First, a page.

UF College of Medicine approves designated Sepsis and Critical Illness Research Center
The University of Florida College of Medicine has approved a designated Sepsis and Critical Illness Research Center. The center stems from a UF department of surgery-led initiative established in 2014 through a $12 million grant from the National Institutes of Health, and builds on clinical and translational research that began with the original sepsis research program.
“Designation as an official center allows us to more easily and more broadly collaborate with other centers and institutes at the University of Florida,” said Lyle Moldawer, Ph.D., a professor and vice chair of research in the department of surgery. “We are seeing immediate benefits in our research efforts through many projects. For instance, a collaboration with the McKnight Brain Institute allows us access to imaging resources to study cognitive decline in people who survive sepsis.”
Sepsis, which can be deadly, is an illness or complication in which the body has a severe overwhelming response to infection. That response can induce tissue damage, organ failure and death. What differentiates sepsis from infection is the significant host response to an infectious virus, bacteria, fungus or parasite. It is currently the most expensive condition treated in U.S. hospitals, with annual costs exceeding $20 billion, according to the Agency for Healthcare Research and Quality.
”The early care of sepsis has improved dramatically, and in-hospital mortality has decreased substantially. Unfortunately, the majority of sepsis survivors progress into chronic critical illness, or CCI, characterized by prolonged stays on intensive care units, cognitive and functional disabilities, sepsis relapse, discharge to long-term health care or rehabilitation facilities, and death,” said Frederick A. Moore, M.D., FACS, MCCM, a professor and chief of the division of acute care surgery.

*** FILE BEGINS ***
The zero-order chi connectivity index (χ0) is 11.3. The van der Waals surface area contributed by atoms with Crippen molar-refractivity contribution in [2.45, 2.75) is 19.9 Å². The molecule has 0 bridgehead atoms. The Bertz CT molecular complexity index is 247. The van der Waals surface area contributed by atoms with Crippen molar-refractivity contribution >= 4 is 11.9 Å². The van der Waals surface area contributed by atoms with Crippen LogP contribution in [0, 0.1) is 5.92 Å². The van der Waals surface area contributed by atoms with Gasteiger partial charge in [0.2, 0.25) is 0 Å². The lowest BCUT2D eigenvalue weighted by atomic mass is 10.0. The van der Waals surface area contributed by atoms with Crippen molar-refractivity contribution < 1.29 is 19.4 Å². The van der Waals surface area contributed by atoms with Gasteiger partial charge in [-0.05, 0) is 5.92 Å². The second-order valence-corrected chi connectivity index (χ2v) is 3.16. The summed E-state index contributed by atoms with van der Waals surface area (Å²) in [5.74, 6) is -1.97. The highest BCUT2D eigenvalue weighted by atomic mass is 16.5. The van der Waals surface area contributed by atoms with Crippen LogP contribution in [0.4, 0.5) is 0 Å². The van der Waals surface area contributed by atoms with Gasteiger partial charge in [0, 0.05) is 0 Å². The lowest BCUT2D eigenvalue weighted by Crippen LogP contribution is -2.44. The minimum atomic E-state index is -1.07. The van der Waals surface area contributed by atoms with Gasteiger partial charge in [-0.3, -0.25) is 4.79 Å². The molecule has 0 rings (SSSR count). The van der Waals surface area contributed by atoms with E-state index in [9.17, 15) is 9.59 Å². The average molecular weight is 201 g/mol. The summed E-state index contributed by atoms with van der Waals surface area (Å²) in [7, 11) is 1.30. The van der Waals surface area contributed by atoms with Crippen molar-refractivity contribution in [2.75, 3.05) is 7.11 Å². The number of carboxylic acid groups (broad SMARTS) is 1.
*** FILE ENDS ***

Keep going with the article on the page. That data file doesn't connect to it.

Specifically, UF Health clinical and basic science researchers recognized a new predominant type of CCI that is occurring with an increased frequency in surgical ICUs — persistent inflammation, immunosuppression and catabolism syndrome, or PICS — for which there are no effective interventions and clinical outcomes are poor.
“We are the first team-science program in the nation to study CCI and PICS after sepsis. It provides the vital infrastructure to seriously pursue research of this currently insurmountable problem,” Moore said. “Despite the massive increase in its occurrence, little — if anything — is known regarding the natural history, etiology, costs, potential therapeutic modalities and long-term outcomes.”
The UF sepsis center plans to expand the scope of research into other critically ill populations (including severe trauma, cancer, premature infants and subjects undergoing complex surgical procedures); extend collaboration within UF Health and the greater university faculty; promote education of health care professionals and the lay community on the sepsis epidemic; improve patient care; and foster external fundraising, philanthropy and advocacy initiatives.
The sepsis center includes faculty from the UF College of Medicine (emergency medicine, pulmonary medicine, aging, surgery, anesthesiology, infectious disease, and health outcomes and policy); the UF College of Nursing; the UF College of Pharmacy; the UF College of Engineering; and the UF College of Public Health and Health Professions.